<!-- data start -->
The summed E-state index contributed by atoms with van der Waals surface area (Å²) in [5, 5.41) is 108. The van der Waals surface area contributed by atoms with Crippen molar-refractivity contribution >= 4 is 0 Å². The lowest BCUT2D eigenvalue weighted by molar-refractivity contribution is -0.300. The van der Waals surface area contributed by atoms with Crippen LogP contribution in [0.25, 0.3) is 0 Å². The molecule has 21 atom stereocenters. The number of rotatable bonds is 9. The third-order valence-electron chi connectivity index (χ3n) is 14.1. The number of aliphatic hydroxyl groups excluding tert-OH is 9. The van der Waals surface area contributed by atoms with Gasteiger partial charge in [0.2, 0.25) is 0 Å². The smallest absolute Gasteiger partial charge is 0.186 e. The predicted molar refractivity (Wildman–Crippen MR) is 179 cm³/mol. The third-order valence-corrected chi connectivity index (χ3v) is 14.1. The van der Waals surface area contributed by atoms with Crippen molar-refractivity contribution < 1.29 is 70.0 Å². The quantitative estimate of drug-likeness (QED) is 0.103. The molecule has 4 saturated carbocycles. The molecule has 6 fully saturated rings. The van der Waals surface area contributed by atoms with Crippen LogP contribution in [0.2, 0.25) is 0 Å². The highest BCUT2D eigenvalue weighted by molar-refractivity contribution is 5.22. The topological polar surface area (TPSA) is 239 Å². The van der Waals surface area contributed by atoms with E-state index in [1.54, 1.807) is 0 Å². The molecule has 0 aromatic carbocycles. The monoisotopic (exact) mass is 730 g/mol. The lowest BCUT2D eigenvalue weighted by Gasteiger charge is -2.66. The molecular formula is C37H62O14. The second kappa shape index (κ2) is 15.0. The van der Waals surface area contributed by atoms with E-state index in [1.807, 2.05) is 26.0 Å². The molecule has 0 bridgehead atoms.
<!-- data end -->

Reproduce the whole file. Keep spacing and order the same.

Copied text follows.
The summed E-state index contributed by atoms with van der Waals surface area (Å²) in [5, 5.41) is 108. The van der Waals surface area contributed by atoms with Crippen molar-refractivity contribution >= 4 is 0 Å². The lowest BCUT2D eigenvalue weighted by molar-refractivity contribution is -0.300. The van der Waals surface area contributed by atoms with Crippen LogP contribution in [0.25, 0.3) is 0 Å². The molecule has 21 atom stereocenters. The number of rotatable bonds is 9. The third-order valence-electron chi connectivity index (χ3n) is 14.1. The number of aliphatic hydroxyl groups excluding tert-OH is 9. The van der Waals surface area contributed by atoms with Gasteiger partial charge in [0.2, 0.25) is 0 Å². The smallest absolute Gasteiger partial charge is 0.186 e. The predicted molar refractivity (Wildman–Crippen MR) is 179 cm³/mol. The third-order valence-corrected chi connectivity index (χ3v) is 14.1. The van der Waals surface area contributed by atoms with Crippen molar-refractivity contribution < 1.29 is 70.0 Å². The quantitative estimate of drug-likeness (QED) is 0.103. The molecule has 4 saturated carbocycles. The molecule has 6 fully saturated rings. The van der Waals surface area contributed by atoms with Crippen LogP contribution in [0.2, 0.25) is 0 Å². The highest BCUT2D eigenvalue weighted by molar-refractivity contribution is 5.22. The topological polar surface area (TPSA) is 239 Å². The van der Waals surface area contributed by atoms with E-state index in [1.54, 1.807) is 0 Å². The molecule has 0 aromatic carbocycles. The monoisotopic (exact) mass is 730 g/mol. The lowest BCUT2D eigenvalue weighted by Gasteiger charge is -2.66. The molecular formula is C37H62O14. The second kappa shape index (κ2) is 15.0. The van der Waals surface area contributed by atoms with E-state index in [1.807, 2.05) is 26.0 Å². The molecule has 0 bridgehead atoms.